Sunday Awards Session Honors Four Recipients

Awards Session (G2)

4:30-5:45 p.m.


Hall H (Ground Level), San Diego Convention Center

Four renowned physicians and researchers will be honored during Sunday’s Awards Session, featuring the Amberson Lecture and the presentation of the Trudeau Medal and two Distinguished Achievement Awards.

Amberson Lecture

This year’s Amberson Lecture will be delivered by Scott T. Weiss, MD, MS, who will present “Network Methods to Prevent Asthma.” Dr. Weiss is a professor of medicine at Harvard Medical School. He also serves as director of Partners HealthCare Personalized Medicine and associate director of the Channing Division of Network Medicine.

In his lecture, Dr. Weiss plans to talk about network science, a relatively new branch of science that provides a framework to organize and analyze the multiple types of Omics data being generated in the wake of the Human Genome Project. Some of these data types include genome sequence, transcriptomic sequence, miRNA sequence, metabolomics, and proteomics.

Scott T. Weiss, MD, MS

Scott T. Weiss, MD, MS

Dr. Weiss will give some examples of how these data can be combined to find the molecular basis of disease, including the use of networks to find the molecular and genetic similarity between asthma and COPD, to understand how maternal asthma is related to preeclampsia, and to explore the origins of asthma by looking at vitamin D and how it influences genetic risk of asthma through its influence on the sphingolipid pathway.

Dr. Weiss says the goal of the lecture is to emphasize that combining multiomics data with a deep understanding of disease natural history and strong study designs will advance science and ultimately develop cures for disease.

“Network approaches are one of the most important developments for analysis of big or multiomics data,” he says. “I think that is the cutting edge of science and where research needs to go. I want to show the ATS membership the utility of these approaches in potentially curing disease. These new methods of scientific discovery are important and can impact scientists, physicians, and patients, hopefully inspiring all of us to apply these approaches to future scientific problems.”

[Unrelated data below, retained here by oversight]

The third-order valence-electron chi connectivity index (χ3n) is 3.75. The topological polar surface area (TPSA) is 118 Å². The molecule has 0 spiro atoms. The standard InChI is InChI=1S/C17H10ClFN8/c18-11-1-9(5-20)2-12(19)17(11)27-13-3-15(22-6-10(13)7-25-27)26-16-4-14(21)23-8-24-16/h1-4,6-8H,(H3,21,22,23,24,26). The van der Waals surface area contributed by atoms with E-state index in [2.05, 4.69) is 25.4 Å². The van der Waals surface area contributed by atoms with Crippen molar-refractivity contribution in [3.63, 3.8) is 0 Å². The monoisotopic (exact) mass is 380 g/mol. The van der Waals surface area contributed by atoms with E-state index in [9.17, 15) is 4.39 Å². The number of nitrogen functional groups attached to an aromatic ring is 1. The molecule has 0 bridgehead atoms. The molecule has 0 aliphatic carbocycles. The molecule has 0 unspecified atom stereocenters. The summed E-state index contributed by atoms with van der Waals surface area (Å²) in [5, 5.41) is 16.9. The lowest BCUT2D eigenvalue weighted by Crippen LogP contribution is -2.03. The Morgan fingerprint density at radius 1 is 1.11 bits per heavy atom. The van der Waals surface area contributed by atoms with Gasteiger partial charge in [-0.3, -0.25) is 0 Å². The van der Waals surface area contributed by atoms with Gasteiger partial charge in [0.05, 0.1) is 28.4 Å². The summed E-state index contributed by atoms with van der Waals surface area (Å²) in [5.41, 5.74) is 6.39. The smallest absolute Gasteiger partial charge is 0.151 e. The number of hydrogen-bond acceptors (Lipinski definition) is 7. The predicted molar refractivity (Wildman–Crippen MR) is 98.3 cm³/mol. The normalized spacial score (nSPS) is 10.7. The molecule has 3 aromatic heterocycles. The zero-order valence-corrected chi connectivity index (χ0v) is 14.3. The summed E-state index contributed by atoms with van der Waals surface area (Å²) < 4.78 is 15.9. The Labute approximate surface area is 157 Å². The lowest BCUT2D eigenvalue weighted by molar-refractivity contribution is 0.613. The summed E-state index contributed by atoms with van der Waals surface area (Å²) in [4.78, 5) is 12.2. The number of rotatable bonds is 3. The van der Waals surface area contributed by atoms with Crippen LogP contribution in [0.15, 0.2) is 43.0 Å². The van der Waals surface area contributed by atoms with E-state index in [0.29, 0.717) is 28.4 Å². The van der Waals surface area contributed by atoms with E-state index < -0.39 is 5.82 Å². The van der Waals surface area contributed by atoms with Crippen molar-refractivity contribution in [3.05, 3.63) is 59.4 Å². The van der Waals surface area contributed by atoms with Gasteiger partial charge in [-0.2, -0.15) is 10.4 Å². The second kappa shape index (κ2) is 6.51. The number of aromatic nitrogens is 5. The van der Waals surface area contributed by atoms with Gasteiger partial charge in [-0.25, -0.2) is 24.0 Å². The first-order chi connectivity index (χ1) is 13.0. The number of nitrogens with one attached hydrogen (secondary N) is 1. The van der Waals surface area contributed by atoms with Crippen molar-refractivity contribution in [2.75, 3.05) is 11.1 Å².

Jeffrey A. Whitsett, MD

Jeffrey A. Whitsett, MD

Edward Livingston Trudeau Medal

The recipient of this year’s Edward Livingston Trudeau Medal is Jeffrey A. Whitsett, MD. Dr. Whitsett is co-director of the Perinatal Institute and chief of the Division of Neonatology, Perinatal, and Pulmonary Biology at Cincinnati Children’s Hospital. His work involving surfactant production in preterm infants spans decades and has contributed significantly to saving the lives of countless newborns. (See related Q&A on page 17.)

Distinguished Achievement Awards

Qutayba Hamid, MBChB, PhD, and Monica Kraft, MD, will receive this year’s Distinguished Achievement Awards.

Qutayba Hamid, MBChB, PhD

Qutayba Hamid, MBChB, PhD

Dr. Hamid is a professor of medicine, vice chancellor, and dean of medicine at the University of Sharjah in United Arab Emirates. He is also a professor of medicine at McGill University in Montreal, Canada. He was until recently the director of Meakins Christie labs, the James McGill Professor of Medicine and Pathology, and the MUHC Strauss Chair in Respiratory Medicine at McGill University Health Centre.

Dr. Hamid’s research focuses on better understanding the mechanisms of asthma and obstructive airway disease, especially the role of cytokines. In earlier years, he led the application of molecular biology, particularly
in situ hybridization of lung tissue to define airway pathobiology, and pioneered the hypothesis that T2 cytokines, particularly IL-5, play a major role in allergic asthma. This led to the development of biological treatment for asthma. More recently, he has explored the role of IL-17 in patients with difficult-to-treat asthma and the mechanism of steroid resistance.

Monica Kraft, MD

Monica Kraft, MD

Dr. Kraft has served as the Robert and Irene Flinn Endowed Chair of Medicine at the University of Arizona Health Sciences Center since 2015. Prior to that, she was the director of the Asthma, Allergy, and Airway Center, division chief for pulmonary, allergy, and critical care medicine, vice chair for research, and Charles C. Johnson Distinguished Professor of Medicine in the Duke University Department of Medicine.

Dr. Kraft has made multiple discoveries of pathophysiologic mechanisms of inflammation and innate immunity that are directly involved in human asthma and are directly associated with clinical characteristics and outcomes of the disease. Her major accomplishments are the translation of cellular events in asthma, including the presence of distal lung inflammation, specific host-pathogen interactions, and innate immune dysfunction to relevant changes in clinical outcomes. She has discovered a link between surfactant protein A and asthma and is developing a therapeutic alternative for asthma based on the discovery.